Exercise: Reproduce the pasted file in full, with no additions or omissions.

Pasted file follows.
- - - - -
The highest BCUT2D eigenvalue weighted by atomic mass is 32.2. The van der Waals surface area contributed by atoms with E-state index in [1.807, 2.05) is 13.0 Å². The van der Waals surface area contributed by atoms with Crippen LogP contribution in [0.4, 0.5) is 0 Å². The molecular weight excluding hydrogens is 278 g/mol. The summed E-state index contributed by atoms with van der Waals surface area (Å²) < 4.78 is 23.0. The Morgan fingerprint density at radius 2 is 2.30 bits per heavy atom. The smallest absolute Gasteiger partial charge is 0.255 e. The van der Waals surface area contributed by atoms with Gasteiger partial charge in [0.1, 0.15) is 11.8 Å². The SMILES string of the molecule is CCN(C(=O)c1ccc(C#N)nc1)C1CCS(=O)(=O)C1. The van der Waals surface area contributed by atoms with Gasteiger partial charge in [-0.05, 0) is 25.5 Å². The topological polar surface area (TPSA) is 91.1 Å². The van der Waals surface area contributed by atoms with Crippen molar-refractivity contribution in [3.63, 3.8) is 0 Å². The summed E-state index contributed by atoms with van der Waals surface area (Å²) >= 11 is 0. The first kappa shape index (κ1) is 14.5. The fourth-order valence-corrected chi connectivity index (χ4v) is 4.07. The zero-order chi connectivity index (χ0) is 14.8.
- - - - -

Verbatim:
The highest BCUT2D eigenvalue weighted by atomic mass is 32.2. The van der Waals surface area contributed by atoms with E-state index in [1.807, 2.05) is 13.0 Å². The van der Waals surface area contributed by atoms with Crippen LogP contribution in [0.4, 0.5) is 0 Å². The molecular weight excluding hydrogens is 278 g/mol. The summed E-state index contributed by atoms with van der Waals surface area (Å²) < 4.78 is 23.0. The Morgan fingerprint density at radius 2 is 2.30 bits per heavy atom. The smallest absolute Gasteiger partial charge is 0.255 e. The van der Waals surface area contributed by atoms with Gasteiger partial charge in [0.1, 0.15) is 11.8 Å². The SMILES string of the molecule is CCN(C(=O)c1ccc(C#N)nc1)C1CCS(=O)(=O)C1. The van der Waals surface area contributed by atoms with Gasteiger partial charge in [-0.05, 0) is 25.5 Å². The topological polar surface area (TPSA) is 91.1 Å². The van der Waals surface area contributed by atoms with Crippen molar-refractivity contribution in [3.63, 3.8) is 0 Å². The summed E-state index contributed by atoms with van der Waals surface area (Å²) >= 11 is 0. The first kappa shape index (κ1) is 14.5. The fourth-order valence-corrected chi connectivity index (χ4v) is 4.07. The zero-order chi connectivity index (χ0) is 14.8.